National Register of Historic Places listings in Chippewa County, Michigan
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|||Name on the Register||Image||Date listed||Location||City or town||Description|
|418 Ashmun St.
||Sault Ste. Marie||The Adams Building, also known as the Central Savings Bank Building, was built as a commercial and office building by Robert N. Adams in 1903. A portion of the first floor of the building was reserved for Adams's Central Savings Bank, which remained in the building until 1975. Along with the next-door Gowan Block, it is now part of the Park Place City Center, a mixed commercial and residential development.|
|2||Birch Lodge Hospital and Summer Resort Sanitarium||
|21830 S. Birch Lodge Dr.
||Trout Lake||Birch Lodge was built in 1912 as a combination of a summer resort as tuberculosis sanitorium. The property quickly ran into financial trouble, however, and it went through a series of uses until 1926, when it opened as a resort. Birch Lodge remained open until 2006, and re-opened once more in 2010. It remains a well-preserved example of early 20th century resort architecture.|
|3||Central Methodist Episcopal Church||
|111 E. Spruce St.
||Sault Ste. Marie||This church, now the Central United Methodist Church, is a Richardsonian Romanesque structure built in 1892-94 from local red sandstone excavated for a failed canal project. Although suffering three fires, in 1904, 1934, and 1941, the exterior of the church appears nearly identical to how it looked when built.|
|4||Chippewa County Courthouse||
||Sault Ste. Marie||The Chippewa County Courthouse is a three-story, cut stone, Second Empire built in 1877 using a design by Detroit architect William Scott. Additions in 1904 and c. 1930 maintain the same consistsnt Second Empire architectural style. The building is one of the oldest courthouses still in use in Michigan.|
|5||Church of Our Saviour, Friend of Children||
|North Shore Rd., Payment Settlement on Sugar Island
||Sault Ste. Marie||This church, also known as Holy Angels Roman Catholic Church, was built in 1856-57 by Michael G. Payment at the request of Bishop Frederic Baraga. Regular services were held at the church until it closed in 1953, and summer services have been held there since 1982. This church is the last remaining structure from Payment Settlement.|
|6||Philetus S. Church House||
|North Shore Rd.
||Sugar Island||This house is the last structure from Church's Landing, a trading post and steamboat stop established by Philetus S. Church in 1846. Church began supplying passing steamships with wood for their boilers, and dealt in large quantities of other goods, including furs, maple syrup, vegetables, ice, milk, soap, shingles, fence posts, and up to 12 tons of raspberry jam yearly. In 1862, Church's son Jesse Wells Church constructed this house for him. Church retired in 1876 and died in 1883, and the settlement named for him gradually disappeared.|
|7||DeTour Reef Light Station||
|3.0 mi (4.8 km) south of M-134 ferry dock
||DeTour Township||A light station at the southern entrance of the DeTour Passage was first installed in 1847. The current structure, built in 1931, is built atop DeTour Reef on a crib structure. The light was automated in 1974. The ownership of the station was transferred to the DeTour Reef Lighthouse Preservation Society 2005; the society completed major renovations on the structure.|
|435 E. Water St.
||Sault Ste. Marie||Elmwood, alson known as the Schoolcraft House or the Indian Agency, was built in 1826-27 as the headquarters for the Indian Affairs Agency throughout the upper Great Lakes, as well as the home of Indian agent Henry Rowe Schoolcraft, a notable author, explorer, and Native American culture expert. Schoolcraft lived there with his wife Jane Johnston Schoolcraft until 1833. Elmwood was also used by Charles T. Harvey, who supervised the construction of the first Soo Locks while living in the house.|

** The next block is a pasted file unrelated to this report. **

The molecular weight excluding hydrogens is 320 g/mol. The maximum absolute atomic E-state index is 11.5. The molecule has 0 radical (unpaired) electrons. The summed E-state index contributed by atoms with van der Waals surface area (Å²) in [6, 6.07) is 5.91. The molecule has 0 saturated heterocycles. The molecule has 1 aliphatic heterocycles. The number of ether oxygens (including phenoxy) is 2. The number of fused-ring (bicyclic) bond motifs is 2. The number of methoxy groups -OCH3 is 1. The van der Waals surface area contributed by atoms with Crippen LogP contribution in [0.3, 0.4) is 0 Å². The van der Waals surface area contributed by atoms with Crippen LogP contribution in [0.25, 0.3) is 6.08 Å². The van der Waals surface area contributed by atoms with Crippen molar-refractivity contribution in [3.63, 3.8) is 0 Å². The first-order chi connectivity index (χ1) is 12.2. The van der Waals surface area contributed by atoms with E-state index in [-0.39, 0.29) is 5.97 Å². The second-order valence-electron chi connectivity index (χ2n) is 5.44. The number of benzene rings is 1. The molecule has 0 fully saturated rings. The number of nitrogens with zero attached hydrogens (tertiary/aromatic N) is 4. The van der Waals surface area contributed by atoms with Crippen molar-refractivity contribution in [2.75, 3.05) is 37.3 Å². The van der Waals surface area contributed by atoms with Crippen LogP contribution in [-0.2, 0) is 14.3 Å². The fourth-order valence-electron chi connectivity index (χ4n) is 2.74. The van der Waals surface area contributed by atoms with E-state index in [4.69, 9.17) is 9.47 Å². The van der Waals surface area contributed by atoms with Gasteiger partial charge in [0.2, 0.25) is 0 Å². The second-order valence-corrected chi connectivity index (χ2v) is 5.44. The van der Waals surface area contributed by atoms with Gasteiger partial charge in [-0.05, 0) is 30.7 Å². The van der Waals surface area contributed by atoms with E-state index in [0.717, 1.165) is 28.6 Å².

|209 E. Portage Ave.
||Sault Ste. Marie||The Old Federal Building was constructed of limestone in 1909-1910. It served as a post office and a courthouse of the United States District Court for the Western District of Michigan until 1941. In 1992, the Sault Foundation for Culture and History acquired the building and converted it into the River of History Museum. As of 2010, the building is being renovated in preparation for use as the City Hall.|
|10||First United Presbyterian Church||
|309 Lyon St.
||Sault Ste. Marie||The First United Presbyterian Church congregation in the Sault has its roots as early as 1823; however, it was not until 1864, with the arrival of Rev. Thomas R. Easterday, that the congregation grew to a respectable size. They built a series of churches, and in 1902-1903 erected a large Romanesque Revival structure designed by Edward Demar and built of Jacobsville Sandstone. This church was destroyed by fire in 2000 and was rebuilt 2002.|
|Western end of Drummond Island
||Drummond Island||At the conclusion of the War of 1812, the Treaty of Ghent required British troops to vacate the captured Fort Mackinac on Mackinac Island. Troops left Fort Mackinac in 1815 and came to Fort Drummond (also known as Fort Colier or Fort Colyer) on Drumond Island, then believed to be still part of British holdings. Here they built a mixed military and civilian settlement. In 1822, it was determined that Drummond Island was actually part of the United States. However, the British syated until 1828. The settlement was abandoned, and succumbed to fire and decay. SOme chimneys and hearths still mark its location.|
|416 Ashmun St.
||Sault Ste. Marie||The Gowan Block, also known as the Masonic Block, was built as a commercial building and meeting hall in 1901. It was used by Gowan & Pickford Hardware (later Gowan Hardware) and the local Masonic Lodge. Along with the next-door Adams Building, it is now part of the Park Place City Center, a mixed commercial and residential development.|
|13||John Johnston House||
|415 E. Water St.
||Sault Ste. Marie||The original section of this house was built by fur trader and Sault pioneer John Johnston in 1815, after his first house was burned by American troops in retailiation for Johnston's aid of British forces in the War of 1812. Johnston built an 1822 addition for his daughter Jane and her husband Henry Rowe Schoolcraft in 1822. In 1910, a tree fell on the house, demolishing the original 1815 section; only the 1822 addition remains.|
|14||Kinross Township Hall and School||
|7305 W. Kinross Rd.